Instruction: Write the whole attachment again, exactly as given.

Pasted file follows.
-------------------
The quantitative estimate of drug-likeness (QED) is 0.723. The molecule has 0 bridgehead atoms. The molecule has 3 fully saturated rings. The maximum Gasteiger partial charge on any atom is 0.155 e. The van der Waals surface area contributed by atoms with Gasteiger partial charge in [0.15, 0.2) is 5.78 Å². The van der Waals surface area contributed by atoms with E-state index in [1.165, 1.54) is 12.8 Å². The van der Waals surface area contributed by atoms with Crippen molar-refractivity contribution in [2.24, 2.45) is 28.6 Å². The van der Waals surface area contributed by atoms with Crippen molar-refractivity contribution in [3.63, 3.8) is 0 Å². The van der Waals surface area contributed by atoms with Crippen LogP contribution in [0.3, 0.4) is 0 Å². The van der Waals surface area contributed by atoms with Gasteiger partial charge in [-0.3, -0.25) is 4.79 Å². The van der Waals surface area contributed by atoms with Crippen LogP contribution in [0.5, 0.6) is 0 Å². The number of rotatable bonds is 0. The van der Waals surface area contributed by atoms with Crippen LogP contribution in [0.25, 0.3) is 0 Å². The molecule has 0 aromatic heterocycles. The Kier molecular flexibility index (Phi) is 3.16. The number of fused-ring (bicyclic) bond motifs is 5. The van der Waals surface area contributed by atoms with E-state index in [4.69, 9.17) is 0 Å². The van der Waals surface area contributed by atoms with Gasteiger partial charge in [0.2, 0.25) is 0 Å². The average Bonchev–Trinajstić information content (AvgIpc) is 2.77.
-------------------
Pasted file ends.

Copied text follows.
The quantitative estimate of drug-likeness (QED) is 0.723. The molecule has 0 bridgehead atoms. The molecule has 3 fully saturated rings. The maximum Gasteiger partial charge on any atom is 0.155 e. The van der Waals surface area contributed by atoms with Gasteiger partial charge in [0.15, 0.2) is 5.78 Å². The van der Waals surface area contributed by atoms with E-state index in [1.165, 1.54) is 12.8 Å². The van der Waals surface area contributed by atoms with Crippen molar-refractivity contribution in [2.24, 2.45) is 28.6 Å². The van der Waals surface area contributed by atoms with Crippen molar-refractivity contribution in [3.63, 3.8) is 0 Å². The van der Waals surface area contributed by atoms with Crippen LogP contribution in [0.3, 0.4) is 0 Å². The van der Waals surface area contributed by atoms with Gasteiger partial charge in [-0.3, -0.25) is 4.79 Å². The van der Waals surface area contributed by atoms with Crippen LogP contribution in [0.5, 0.6) is 0 Å². The number of rotatable bonds is 0. The van der Waals surface area contributed by atoms with Crippen LogP contribution in [0.25, 0.3) is 0 Å². The molecule has 0 aromatic heterocycles. The Kier molecular flexibility index (Phi) is 3.16. The number of fused-ring (bicyclic) bond motifs is 5. The van der Waals surface area contributed by atoms with E-state index in [4.69, 9.17) is 0 Å². The van der Waals surface area contributed by atoms with Gasteiger partial charge in [0.2, 0.25) is 0 Å². The average Bonchev–Trinajstić information content (AvgIpc) is 2.77.